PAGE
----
INVESTING: Age is more than just a number in investingIt's a tale of two generations. When the stock market is careening downward, people worry about losing money and wonder about their next move. But young and old shouldn't be focusing on the concerns of the other.
By: Gail MarksJarvis, Chicago Tribune
It's a tale of two generations.
When the stock market is careening downward, people worry about losing money and wonder about their next move.
But young and old shouldn't be focusing on the concerns of the other.
Take new college graduates who are entering the job market.
When speaking on college campuses to students about to graduate, Beth Kobliner, author of "Get a Financial Life," a personal finance book aimed at people in their 20s and 30s, finds many are shocked when she tells them to start a 401(k) immediately after starting a job.
"They tell me that their parents have lost a lot of money in their 401(k)s, and they don't want to lose money too," Kobliner said.
The students do not realize that a loss in the stock market at 22 is not the same as a loss at age 50 or 60, and that even the most fearful young investors can find choices to insulate them from the rage of a nasty market.
On the other side are people about to retire or just retired. One in four of these people was thinking more like a 22-year-old before the stock market began to crash late in 2007. They had 90 percent or more of their 401(k) money in stocks, thinking they were the right investment for a "long run" they misjudged.
Here's a more sober view:
THE OPPORTUNITY YEARS
The last 10 years illustrate what can go wrong with stock market investing. Assume that on the first day of 1999, you invested in a mutual fund that mimicked a key market benchmark, the Standard & Poor's 500 index. After more than 10 years, you would have about 10 percent less money than when you started, if you had reinvested dividends.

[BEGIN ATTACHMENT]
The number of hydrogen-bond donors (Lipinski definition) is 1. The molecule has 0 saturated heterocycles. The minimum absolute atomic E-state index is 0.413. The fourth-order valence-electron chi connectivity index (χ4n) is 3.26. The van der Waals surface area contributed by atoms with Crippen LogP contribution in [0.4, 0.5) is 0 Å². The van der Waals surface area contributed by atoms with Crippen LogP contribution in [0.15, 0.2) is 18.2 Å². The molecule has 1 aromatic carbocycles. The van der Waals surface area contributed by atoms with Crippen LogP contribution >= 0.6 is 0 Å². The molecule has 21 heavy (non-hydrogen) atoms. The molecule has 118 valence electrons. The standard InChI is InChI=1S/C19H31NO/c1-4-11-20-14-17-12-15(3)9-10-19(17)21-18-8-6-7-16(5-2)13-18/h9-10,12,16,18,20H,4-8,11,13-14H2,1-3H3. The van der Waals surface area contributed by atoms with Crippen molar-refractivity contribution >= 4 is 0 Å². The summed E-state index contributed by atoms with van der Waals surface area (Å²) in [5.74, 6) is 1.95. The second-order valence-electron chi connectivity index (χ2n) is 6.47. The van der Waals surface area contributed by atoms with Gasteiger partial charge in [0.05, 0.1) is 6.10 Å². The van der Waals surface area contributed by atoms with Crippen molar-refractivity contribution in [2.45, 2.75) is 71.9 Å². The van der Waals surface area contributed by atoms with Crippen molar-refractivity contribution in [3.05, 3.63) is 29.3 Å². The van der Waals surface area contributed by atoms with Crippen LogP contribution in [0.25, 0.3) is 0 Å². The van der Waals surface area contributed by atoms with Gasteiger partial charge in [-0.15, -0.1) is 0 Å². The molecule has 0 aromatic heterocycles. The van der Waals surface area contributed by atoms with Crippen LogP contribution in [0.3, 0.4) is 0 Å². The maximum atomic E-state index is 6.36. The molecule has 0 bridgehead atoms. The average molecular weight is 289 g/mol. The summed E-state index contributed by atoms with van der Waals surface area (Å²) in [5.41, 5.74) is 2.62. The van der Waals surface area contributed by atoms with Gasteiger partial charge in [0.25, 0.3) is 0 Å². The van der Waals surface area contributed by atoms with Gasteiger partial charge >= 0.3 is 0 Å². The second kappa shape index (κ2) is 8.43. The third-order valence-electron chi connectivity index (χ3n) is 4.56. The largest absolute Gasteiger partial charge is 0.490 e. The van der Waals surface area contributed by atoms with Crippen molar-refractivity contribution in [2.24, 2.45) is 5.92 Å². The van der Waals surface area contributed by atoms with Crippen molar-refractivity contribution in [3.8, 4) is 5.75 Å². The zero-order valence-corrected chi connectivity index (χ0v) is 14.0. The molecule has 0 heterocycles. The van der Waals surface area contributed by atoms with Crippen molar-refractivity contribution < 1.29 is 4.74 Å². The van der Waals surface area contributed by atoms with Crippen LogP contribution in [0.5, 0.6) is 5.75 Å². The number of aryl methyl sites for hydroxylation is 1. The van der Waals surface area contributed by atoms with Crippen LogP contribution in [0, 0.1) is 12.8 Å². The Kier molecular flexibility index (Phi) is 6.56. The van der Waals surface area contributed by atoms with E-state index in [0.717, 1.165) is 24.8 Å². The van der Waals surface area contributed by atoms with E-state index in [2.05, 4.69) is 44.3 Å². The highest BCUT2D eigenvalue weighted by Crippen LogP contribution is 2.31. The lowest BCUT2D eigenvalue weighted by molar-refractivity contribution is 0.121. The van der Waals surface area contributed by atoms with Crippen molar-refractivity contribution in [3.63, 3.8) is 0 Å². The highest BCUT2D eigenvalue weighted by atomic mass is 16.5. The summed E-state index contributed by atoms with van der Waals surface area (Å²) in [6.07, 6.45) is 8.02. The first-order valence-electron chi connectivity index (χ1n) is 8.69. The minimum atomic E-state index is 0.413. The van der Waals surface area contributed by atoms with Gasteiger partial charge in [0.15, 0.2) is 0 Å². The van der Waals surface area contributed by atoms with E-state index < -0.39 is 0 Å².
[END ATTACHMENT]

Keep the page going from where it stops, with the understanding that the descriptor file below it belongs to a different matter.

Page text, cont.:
Most would think that 10 years is the long term, but 20 or 30 years is better. If you began investing in 1989, your money would have grown about 419 percent with dividends, according to Ibbotson Associates.
Clearly, time frames matter. This is why you hear professionals talk about your "time horizon," or cutting back on the risk of stocks as you move closer to retirement. Investors cushion the blows of the stock market by holding bonds too.
Bear markets, or losing periods like the last couple of years, occur on average roughly every four years. But you don't know when they will arrive. Likewise, bull markets sneak up on people who've lost a lot and may think scary times will last forever.
This bear was no exception. In 2007, people were feeling rich as stocks and homes soared in value. Then, home prices started to plunge, and the stock market dropped more than 50 percent.
It was worse in the Depression, when the stock market dropped 83 percent. Still, a $10,000 investment in the stock market would have been worth $14,500 two decades after that crash began, according to Ibbotson. A 25-year-old who invested $10,000 just before the 1929 crash would have had about $210,000 40 years later.
Young investors can cushion a bad stock market by buying stock and bond mutual funds in a 401(k). If investors had divided their money half and half at the beginning of 1999, they would have made about 40 percent since then.
THE SERIOUS YEARS
People about to retire, or in retirement, might not have the luxury of time to regain losses.
Instead, Denver financial planner Charles Farrell suggests individuals think about what they can control: retiring later than planned, saving more in individual retirement accounts and 410(k) accounts and delaying Social Security payments.
Every year between ages 62 and 70 you wait to take Social Security provides about 8 percent more in your checks. That's more than you are likely to earn each year on a 50-50 mix of stock and bond funds.
Most important, don't spend money without understanding the implications. According to a T. Rowe Price analysis, people 60 to 69 on average remove 9 percent to 10 percent of their savings per year; numerous studies show that using 4 percent, with annual inflation adjustments, is advisable.
A retirement income calculator at www3.troweprice.com/ric/ric/public/ric.do shows what you can afford to spend from your savings. Also, figure how much you will get from Social Security at ssa.gov.
ABOUT THE WRITER
Gail MarksJarvis is a personal finance columnist for the Chicago Tribune and author of "Saving for Retirement Without Living Like a Pauper or Winning the Lottery." Readers may send her e-mail at email@example.com.